Title photo: Adam Semple
This year we bumped the Dawn 2 Dusk rules to allow bikes up to 500 cc from the previous 250 ceiling. Honda, who sponsored the rally for 2014, kindly lent us a CBR500, and local Honda dealer Toys for Big Boys doubled it up with a CB500F.
That gave CMG the chance to put a lot more seat time on these bikes than we had at the 2013 launch and here’s what each of us thought after it was all over with.
I wrote the original reviews on the 500s when they first came out. I was hoping to include the 500X, conspicuously absent from that test, in this little write-up, but sadly it was not to be. In any case, over August, I got to put down quite a few more miles on these machines, and get a better feel for them.
I managed to put several days in on the CBR while doing last-minute scouts for this year’s D2D, starting with a highway run from Moncton to Saint John while loaded down with luggage. I discounted the idea of ever using this bike as a sport tourer until I actually tried it; despite the fact I had my own less-than-svelte self on board, and a load of luggage strapped down, I was still able to pull uphill at speeds that, in Ontario, would have seen the bike seized. (Of course, I did that during a diversion to the top-secret CMG testing facilities).
Wind protection is a bit lacking for someone my size, so a few aftermarket add-ons would greatly enhance this bike’s utility (a luggage rack is a must). However, if someone was looking for a low-priced bike that could haul them across the continent without any drama, I would tell them to check this machine out. You might have to rev it up a bit to get it up to speed, but it can handle it.
Unladen, the bike handled the back roads well; nimble and light enough to be a lot of fun in the twisties, though it was let down in the suspension department. While the suspension works fine for decent pavement, it’s not really up to the pothole paradise of backwoods NB (this would have been a perfect environment to test the 500X). All in all, though, by the end of my time aboard the CBR, I was thinking it might not be a bad investment for someone looking for a budget bike.
Then, during the D2D, I managed to sneak some time in aboard the CB500F, and my initial impressions of that bike came rushing back: I much preferred the naked bike’s handling, thanks to the wide tubular handlebar. It might have a face only a mother could love, but it handles the tight stuff better than the CBR, plus the $5,999 CBR500 doesn’t have ABS (it’s $500 extra) whereas the CB500F does, and for the same money.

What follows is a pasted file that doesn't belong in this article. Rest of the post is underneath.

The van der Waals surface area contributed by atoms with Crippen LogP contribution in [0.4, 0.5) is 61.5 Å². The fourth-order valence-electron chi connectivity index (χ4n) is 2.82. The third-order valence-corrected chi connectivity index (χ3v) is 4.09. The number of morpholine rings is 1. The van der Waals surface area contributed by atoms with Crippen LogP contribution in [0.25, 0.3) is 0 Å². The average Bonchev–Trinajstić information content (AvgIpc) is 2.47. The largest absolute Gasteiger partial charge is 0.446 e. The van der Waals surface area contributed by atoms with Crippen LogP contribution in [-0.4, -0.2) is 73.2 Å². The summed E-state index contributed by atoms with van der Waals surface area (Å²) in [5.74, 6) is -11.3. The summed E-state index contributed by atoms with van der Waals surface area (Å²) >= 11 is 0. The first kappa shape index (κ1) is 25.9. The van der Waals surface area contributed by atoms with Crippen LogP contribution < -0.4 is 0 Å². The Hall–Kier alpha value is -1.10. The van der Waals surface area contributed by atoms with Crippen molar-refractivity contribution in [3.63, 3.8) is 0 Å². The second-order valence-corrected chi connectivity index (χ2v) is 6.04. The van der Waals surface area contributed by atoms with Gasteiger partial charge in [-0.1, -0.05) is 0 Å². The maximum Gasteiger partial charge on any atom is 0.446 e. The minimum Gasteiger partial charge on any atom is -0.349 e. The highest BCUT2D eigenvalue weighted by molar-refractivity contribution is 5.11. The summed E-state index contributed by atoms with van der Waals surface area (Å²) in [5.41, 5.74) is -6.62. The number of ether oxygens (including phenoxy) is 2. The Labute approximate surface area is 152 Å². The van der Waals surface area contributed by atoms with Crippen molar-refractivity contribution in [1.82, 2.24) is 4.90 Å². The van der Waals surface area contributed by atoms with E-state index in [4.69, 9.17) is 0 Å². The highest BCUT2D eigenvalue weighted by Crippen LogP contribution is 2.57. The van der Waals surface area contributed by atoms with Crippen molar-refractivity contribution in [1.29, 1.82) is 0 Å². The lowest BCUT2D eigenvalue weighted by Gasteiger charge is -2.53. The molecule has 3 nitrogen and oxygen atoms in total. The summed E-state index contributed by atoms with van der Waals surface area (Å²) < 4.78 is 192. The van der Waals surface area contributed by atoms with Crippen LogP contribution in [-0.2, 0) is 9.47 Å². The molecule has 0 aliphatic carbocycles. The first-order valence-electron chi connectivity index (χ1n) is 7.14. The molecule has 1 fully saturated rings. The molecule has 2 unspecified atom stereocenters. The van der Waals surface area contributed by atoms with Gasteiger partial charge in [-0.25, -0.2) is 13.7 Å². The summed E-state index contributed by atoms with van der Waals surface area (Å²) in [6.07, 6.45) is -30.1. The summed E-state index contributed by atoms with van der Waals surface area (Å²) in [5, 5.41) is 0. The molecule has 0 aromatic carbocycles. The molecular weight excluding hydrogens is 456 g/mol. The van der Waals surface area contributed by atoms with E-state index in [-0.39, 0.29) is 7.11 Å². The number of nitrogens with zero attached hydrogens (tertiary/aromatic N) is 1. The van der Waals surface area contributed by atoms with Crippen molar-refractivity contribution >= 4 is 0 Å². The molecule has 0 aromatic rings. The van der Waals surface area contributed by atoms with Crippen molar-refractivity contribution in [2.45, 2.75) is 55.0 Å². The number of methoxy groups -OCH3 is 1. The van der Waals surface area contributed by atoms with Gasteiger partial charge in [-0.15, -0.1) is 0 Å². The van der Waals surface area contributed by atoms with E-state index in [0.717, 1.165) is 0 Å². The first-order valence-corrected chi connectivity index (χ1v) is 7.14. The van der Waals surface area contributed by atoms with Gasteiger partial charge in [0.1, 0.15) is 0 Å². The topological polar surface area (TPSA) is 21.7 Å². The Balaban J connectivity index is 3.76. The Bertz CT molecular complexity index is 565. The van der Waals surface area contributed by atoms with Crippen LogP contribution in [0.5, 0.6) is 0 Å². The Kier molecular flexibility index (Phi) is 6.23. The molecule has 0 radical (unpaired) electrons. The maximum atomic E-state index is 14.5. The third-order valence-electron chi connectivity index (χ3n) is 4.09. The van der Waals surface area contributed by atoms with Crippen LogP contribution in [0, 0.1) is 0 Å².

I think Honda may have missed the point with these 500s. Sure, they’re well made, comfortable, go, stop, handle (though personally I found the suspension to be a little rudimentary on New Brunswick’s dire roads). Everything that is needed from a motorcycle … but that elusive soul.
The motor packs no punch and requires the rider to snick up and down that (admittedly) perfect gearbox at anything below 6,500 rpm, where it would have trouble pulling the skin off a rice pudding.
Above that and you start to get some power to work with but even then it’s nothing that would trouble the adrenal gland any.
And while I can understand that being part of the plan for the naked F, it’s in exactly the same state of tune for the CBR, and in my opinion, if you add that R then it needs to mean something other than race styling.
How hard would it have been for Honda to tune up that motor even a bit? Surely it must have plenty of leeway for some extra horses. Even bumping it up from 47 to the low 50s would likely transform the ride..
What we have here are two very competent, entry level motorcycles that do nothing wrong, but nothing really right either. Honda has somehow lost the fun of its CBR250 and failed to add a touch of the insanity of the CBR600, that a 500 should be all about. Although I respect the company for trying hard to backfill in the hole of entry level suitable bikes, I’m not sure why the 500s exist.